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Forested Stream Buffers
Photo of stream and trees Forests along streams and waterways, also known as “riparian buffers”, provide the greatest single protection of water quality. They help to:
  • filter impurities from stormwater runoff, protecting water quality
  • hold soil in place and decrease stream bank erosion
  • reduce the disruptive energy of moving flood waters
  • shade streams, keeping water cool and oxygenated
  • provide a connected habitat and source of food for fish, insects, and wildlife

General Information on Forest Buffers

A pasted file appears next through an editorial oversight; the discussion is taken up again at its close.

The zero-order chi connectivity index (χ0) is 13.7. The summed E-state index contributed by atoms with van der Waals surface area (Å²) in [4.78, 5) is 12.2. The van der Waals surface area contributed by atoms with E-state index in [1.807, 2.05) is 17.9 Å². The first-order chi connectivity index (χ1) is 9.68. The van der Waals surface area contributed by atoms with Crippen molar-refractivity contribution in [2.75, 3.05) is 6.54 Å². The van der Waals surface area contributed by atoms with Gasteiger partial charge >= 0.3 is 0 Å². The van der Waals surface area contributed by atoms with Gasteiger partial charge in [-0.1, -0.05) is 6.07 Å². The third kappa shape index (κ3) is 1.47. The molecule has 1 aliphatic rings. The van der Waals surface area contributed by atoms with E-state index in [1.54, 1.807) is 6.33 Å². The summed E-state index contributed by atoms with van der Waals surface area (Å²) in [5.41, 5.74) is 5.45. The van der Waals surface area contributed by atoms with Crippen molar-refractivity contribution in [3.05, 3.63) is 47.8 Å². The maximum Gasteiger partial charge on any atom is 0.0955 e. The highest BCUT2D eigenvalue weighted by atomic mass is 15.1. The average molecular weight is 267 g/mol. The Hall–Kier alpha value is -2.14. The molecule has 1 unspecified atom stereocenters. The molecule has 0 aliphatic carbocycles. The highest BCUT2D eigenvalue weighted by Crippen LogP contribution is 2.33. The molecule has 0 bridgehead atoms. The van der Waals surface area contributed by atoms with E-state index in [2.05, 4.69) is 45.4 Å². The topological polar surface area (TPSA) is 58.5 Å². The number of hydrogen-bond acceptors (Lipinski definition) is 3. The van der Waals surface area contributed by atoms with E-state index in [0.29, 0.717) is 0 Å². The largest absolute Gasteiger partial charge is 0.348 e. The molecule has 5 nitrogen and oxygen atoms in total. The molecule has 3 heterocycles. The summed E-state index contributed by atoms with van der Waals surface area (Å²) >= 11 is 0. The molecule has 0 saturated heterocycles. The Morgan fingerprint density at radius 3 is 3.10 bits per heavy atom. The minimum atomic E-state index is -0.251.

Potential Funding Sources for Landowners 

Photo of stream bufferResources on Restoring Stream Buffers

Scenic Creek Valley Buffer Rules
The Scenic Creek Valley Buffer prevents the construction of new structures within 250 feet of the Potomac River, 200 feet of the Scenic River designated portions of Goose Creek and Catoctin Creek, and  150 feet of each creek or stream where the watershed is greater than 640 acres.

Loudoun County encourages the growth, through plantings or natural succession, of vegetative and forest cover within the Scenic Creek Valley Buffer area.

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